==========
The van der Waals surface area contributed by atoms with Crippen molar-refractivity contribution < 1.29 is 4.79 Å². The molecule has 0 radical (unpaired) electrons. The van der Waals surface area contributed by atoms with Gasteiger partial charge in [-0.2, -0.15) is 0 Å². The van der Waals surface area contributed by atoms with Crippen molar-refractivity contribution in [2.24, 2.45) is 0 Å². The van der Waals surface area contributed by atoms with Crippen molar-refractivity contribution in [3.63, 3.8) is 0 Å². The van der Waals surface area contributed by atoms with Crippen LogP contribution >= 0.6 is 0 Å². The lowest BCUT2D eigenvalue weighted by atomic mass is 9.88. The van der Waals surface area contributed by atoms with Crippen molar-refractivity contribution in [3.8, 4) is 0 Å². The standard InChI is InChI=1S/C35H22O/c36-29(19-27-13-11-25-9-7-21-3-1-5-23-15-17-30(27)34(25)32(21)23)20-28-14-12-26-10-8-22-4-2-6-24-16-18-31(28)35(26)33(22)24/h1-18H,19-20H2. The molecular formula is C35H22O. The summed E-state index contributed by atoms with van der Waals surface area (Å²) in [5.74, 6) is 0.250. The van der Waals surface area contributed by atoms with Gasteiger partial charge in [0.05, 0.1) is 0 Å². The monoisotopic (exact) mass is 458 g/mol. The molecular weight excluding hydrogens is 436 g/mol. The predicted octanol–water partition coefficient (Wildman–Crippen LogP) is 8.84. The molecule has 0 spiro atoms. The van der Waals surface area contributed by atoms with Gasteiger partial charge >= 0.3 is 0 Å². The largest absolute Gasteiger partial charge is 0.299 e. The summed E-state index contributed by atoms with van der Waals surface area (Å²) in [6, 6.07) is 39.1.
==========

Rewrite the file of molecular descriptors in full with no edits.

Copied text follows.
The van der Waals surface area contributed by atoms with Crippen molar-refractivity contribution < 1.29 is 4.79 Å². The molecule has 0 radical (unpaired) electrons. The van der Waals surface area contributed by atoms with Gasteiger partial charge in [-0.2, -0.15) is 0 Å². The van der Waals surface area contributed by atoms with Crippen molar-refractivity contribution in [2.24, 2.45) is 0 Å². The van der Waals surface area contributed by atoms with Crippen molar-refractivity contribution in [3.63, 3.8) is 0 Å². The van der Waals surface area contributed by atoms with Crippen LogP contribution >= 0.6 is 0 Å². The lowest BCUT2D eigenvalue weighted by atomic mass is 9.88. The van der Waals surface area contributed by atoms with Crippen molar-refractivity contribution in [3.8, 4) is 0 Å². The standard InChI is InChI=1S/C35H22O/c36-29(19-27-13-11-25-9-7-21-3-1-5-23-15-17-30(27)34(25)32(21)23)20-28-14-12-26-10-8-22-4-2-6-24-16-18-31(28)35(26)33(22)24/h1-18H,19-20H2. The molecular formula is C35H22O. The summed E-state index contributed by atoms with van der Waals surface area (Å²) in [5.74, 6) is 0.250. The van der Waals surface area contributed by atoms with Gasteiger partial charge in [0.05, 0.1) is 0 Å². The monoisotopic (exact) mass is 458 g/mol. The molecular weight excluding hydrogens is 436 g/mol. The predicted octanol–water partition coefficient (Wildman–Crippen LogP) is 8.84. The molecule has 0 spiro atoms. The van der Waals surface area contributed by atoms with Gasteiger partial charge >= 0.3 is 0 Å². The largest absolute Gasteiger partial charge is 0.299 e. The summed E-state index contributed by atoms with van der Waals surface area (Å²) in [6, 6.07) is 39.1.